Kath Walters discusses the value of governance in terms of return on investment and uncovers some interesting results.
Here’s a great question to start the year with – how much does your board cost the company it governs and does it deliver a good return on investment (ROI)? It’s a question that governance specialist, Julie Garland McLellan CSP FAICD, recently explored with 977 senior executives, board members and advisors representing organisations across Australia, with surprising results.
Calculating the cost to the business of paying the directors is simple. However, few companies surveyed by Garland McLellan had calculated the associated costs – in particular, the amount of time senior executives spend reporting to the board. That figure is astonishing: 43 per cent of respondents said their senior executives spent over 30 per cent of their time reporting to their boards. In not-for-profit (NFP) organisations, that percentage rose to 50 per cent.
That is a lot of money. “For a company with a board remuneration of $4 million, the total cost of the board, including approximately 30 per cent of the time of the direct reports, would be around $13.5 million,” McLellan writes.
Even 20 per cent of executive time is a lot. Just 7 per cent of executives felt that they spent 10 per cent or less of their time reporting to the board. Given such figures, it’s clear that the first imperative of governance is for the board to make sure that they are delivering value. One way to do this is to encourage the executive team to turn the tables on the board and measure its performance by taking the following steps.
What is measured is governed
Start by measuring the cost: 38 per cent of boards are unaware of how much of their C-suites’ time they consume, and 14 per cent had only a limited idea. As well as the cost of the board’s remuneration, and associated travel and expenses, ask the executive team to calculate the time they spend on responding to the board. Measure the time your board spends on discussion and decision-making. Use this information to create a report of the cost of the board to the company.
How are you adding value?
Good governance, clear strategy and managed risk all have a value. Can you clearly articulate it? Can you calculate its dollar value to your company? Have you measured in the past? Add this information to your report to start calculating the board’s ROI for the company.
Key performance indicators Directors need to apply the same measurement rigor and key performance indicators (KPIs) to themselves as they do the C-suite. Having clarified the costs and the value of the board, start by asking how your board could improve its performance. Can you improve the way you measure the costs of the board and calculate its value? Can you find ways to reduce the time spent by executives and the board executing responsibilities? Give yourselves targets, share them with executives and be answerable to them.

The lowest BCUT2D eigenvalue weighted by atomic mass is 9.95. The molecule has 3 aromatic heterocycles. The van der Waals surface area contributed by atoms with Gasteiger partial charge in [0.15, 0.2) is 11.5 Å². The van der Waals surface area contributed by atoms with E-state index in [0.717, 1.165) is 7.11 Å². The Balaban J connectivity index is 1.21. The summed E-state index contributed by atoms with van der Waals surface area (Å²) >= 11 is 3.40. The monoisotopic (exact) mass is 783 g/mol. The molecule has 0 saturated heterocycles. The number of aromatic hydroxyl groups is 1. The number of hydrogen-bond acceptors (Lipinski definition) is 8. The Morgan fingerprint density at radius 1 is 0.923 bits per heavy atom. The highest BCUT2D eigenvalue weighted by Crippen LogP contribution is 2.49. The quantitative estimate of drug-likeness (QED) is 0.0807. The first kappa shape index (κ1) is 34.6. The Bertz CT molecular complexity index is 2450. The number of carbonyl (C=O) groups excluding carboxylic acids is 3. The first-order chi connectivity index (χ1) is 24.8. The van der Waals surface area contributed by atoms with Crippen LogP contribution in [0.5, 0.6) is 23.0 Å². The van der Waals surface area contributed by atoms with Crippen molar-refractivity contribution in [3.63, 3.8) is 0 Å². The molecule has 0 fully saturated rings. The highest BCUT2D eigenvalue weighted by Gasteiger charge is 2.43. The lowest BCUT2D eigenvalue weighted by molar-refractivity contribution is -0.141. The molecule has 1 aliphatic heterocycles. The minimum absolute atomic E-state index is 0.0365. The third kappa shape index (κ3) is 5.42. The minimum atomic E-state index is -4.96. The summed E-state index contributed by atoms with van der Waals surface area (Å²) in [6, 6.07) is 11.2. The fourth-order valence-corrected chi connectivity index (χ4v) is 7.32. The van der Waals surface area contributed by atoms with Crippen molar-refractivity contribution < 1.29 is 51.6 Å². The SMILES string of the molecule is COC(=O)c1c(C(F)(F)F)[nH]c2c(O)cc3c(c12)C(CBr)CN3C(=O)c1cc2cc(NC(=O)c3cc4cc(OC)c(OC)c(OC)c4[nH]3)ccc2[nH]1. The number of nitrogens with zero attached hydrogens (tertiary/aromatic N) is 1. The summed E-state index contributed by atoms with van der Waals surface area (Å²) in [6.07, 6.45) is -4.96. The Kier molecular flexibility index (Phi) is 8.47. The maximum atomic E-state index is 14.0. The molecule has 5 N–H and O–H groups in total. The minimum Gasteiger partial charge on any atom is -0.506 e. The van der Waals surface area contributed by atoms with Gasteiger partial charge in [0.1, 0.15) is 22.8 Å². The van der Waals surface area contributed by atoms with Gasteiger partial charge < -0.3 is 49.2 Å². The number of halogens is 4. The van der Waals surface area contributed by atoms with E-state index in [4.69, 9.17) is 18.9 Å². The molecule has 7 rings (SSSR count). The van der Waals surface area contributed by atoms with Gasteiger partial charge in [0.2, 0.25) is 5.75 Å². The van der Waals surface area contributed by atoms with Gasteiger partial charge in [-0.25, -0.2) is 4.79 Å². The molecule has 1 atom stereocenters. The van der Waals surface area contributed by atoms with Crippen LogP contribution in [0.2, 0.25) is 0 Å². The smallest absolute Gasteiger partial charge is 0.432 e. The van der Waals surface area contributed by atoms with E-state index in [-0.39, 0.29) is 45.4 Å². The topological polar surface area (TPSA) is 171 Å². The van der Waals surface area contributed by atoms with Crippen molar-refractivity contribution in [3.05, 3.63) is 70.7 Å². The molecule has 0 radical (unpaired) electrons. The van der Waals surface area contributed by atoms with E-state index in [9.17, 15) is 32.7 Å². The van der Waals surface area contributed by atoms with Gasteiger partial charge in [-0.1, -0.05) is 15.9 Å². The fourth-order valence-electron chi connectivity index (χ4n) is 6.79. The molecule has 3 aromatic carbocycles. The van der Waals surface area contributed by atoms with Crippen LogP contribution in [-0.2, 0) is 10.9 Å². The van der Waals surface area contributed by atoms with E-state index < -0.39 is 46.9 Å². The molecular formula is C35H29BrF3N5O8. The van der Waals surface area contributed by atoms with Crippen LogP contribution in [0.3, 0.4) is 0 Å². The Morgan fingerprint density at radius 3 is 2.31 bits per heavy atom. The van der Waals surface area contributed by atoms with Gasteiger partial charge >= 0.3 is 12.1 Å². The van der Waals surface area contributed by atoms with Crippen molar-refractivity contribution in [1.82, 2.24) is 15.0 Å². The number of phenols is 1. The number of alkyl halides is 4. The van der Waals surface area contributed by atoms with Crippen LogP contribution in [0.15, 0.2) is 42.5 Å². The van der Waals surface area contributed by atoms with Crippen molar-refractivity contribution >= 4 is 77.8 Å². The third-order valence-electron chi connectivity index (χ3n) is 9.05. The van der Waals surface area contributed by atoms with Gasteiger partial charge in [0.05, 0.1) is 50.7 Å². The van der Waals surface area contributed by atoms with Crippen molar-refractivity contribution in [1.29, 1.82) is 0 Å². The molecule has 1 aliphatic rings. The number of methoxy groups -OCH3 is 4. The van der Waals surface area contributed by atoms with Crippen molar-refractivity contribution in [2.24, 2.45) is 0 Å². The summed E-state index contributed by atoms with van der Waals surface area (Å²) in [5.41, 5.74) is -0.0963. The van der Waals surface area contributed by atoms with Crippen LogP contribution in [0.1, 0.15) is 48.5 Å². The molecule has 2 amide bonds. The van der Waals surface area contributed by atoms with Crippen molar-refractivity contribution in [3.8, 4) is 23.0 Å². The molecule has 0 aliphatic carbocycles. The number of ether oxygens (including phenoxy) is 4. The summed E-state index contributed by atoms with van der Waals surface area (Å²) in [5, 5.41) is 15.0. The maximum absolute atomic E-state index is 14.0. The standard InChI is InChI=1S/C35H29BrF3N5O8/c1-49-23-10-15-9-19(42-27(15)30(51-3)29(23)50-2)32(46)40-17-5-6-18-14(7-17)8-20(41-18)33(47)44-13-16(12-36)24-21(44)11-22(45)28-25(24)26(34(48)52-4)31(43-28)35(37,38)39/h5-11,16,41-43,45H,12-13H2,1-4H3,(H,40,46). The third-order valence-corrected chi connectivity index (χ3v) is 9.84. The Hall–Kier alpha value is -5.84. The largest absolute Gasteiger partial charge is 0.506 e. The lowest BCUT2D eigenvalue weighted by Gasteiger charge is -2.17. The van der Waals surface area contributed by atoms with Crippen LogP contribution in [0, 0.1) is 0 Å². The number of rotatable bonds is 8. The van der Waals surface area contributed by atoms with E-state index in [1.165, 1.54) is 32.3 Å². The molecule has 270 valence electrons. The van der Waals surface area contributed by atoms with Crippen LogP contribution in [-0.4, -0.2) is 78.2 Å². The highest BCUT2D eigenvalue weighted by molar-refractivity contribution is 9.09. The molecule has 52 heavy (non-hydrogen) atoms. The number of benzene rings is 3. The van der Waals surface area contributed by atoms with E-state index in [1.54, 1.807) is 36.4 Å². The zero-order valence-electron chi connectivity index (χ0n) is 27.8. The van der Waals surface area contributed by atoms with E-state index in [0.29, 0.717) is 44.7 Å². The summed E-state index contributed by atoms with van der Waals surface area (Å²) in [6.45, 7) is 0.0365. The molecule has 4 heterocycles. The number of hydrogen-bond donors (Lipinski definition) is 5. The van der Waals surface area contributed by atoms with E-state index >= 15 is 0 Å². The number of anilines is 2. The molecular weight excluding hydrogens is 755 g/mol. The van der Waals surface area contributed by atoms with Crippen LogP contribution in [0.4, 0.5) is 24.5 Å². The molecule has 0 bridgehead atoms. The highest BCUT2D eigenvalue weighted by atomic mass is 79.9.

What’s needed to reach the board’s KPIs? Do any directors need training, mentoring or performance management? Is the composition of the board supporting efficiency, or do you need to add or remove positions or skills? How could communication between directors and the executive be improved? Is the technology assisting communication delivering the right information to the right people at the right time? Can some tasks be delegated and still done effectively? How can you improve the structure of meetings to shorten the time spent on decision-making without sacrificing integrity?
Develop powerful questions
The role of the board is to question the executive. In doing so, it challenges assumptions and puts meat on the bones of ideas and proposals. Can you make the questions you want answered explicit, so the CEO and C-suite are always prepared for them?
Review and revise
Once or twice a year, it’s time for the executive team to measure your performance. Start the year with a commitment to making your value to your company explicit and measurable. In doing so, you will strengthen your governance, build great communication with the executive team and create a powerful culture of continuous improvement.
Already a member?
Login to view this content